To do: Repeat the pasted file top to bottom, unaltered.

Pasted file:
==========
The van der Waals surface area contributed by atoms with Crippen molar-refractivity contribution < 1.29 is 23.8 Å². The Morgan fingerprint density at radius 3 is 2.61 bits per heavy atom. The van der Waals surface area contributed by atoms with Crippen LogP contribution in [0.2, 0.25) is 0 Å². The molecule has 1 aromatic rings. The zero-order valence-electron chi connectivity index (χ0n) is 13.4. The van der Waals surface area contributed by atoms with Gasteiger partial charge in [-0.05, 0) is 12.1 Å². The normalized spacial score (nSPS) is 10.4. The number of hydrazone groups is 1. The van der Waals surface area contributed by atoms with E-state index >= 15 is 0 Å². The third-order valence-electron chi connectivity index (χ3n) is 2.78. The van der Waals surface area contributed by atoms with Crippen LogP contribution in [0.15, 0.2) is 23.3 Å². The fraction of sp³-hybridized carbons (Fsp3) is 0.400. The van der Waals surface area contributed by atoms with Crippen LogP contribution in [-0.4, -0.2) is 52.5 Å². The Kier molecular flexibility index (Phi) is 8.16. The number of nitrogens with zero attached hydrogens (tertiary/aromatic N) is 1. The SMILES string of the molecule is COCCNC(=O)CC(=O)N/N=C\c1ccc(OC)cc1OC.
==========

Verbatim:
The van der Waals surface area contributed by atoms with Crippen molar-refractivity contribution < 1.29 is 23.8 Å². The Morgan fingerprint density at radius 3 is 2.61 bits per heavy atom. The van der Waals surface area contributed by atoms with Crippen LogP contribution in [0.2, 0.25) is 0 Å². The molecule has 1 aromatic rings. The zero-order valence-electron chi connectivity index (χ0n) is 13.4. The van der Waals surface area contributed by atoms with Gasteiger partial charge in [-0.05, 0) is 12.1 Å². The normalized spacial score (nSPS) is 10.4. The number of hydrazone groups is 1. The van der Waals surface area contributed by atoms with E-state index >= 15 is 0 Å². The third-order valence-electron chi connectivity index (χ3n) is 2.78. The van der Waals surface area contributed by atoms with Crippen LogP contribution in [0.15, 0.2) is 23.3 Å². The fraction of sp³-hybridized carbons (Fsp3) is 0.400. The van der Waals surface area contributed by atoms with Crippen LogP contribution in [-0.4, -0.2) is 52.5 Å². The Kier molecular flexibility index (Phi) is 8.16. The number of nitrogens with zero attached hydrogens (tertiary/aromatic N) is 1. The SMILES string of the molecule is COCCNC(=O)CC(=O)N/N=C\c1ccc(OC)cc1OC.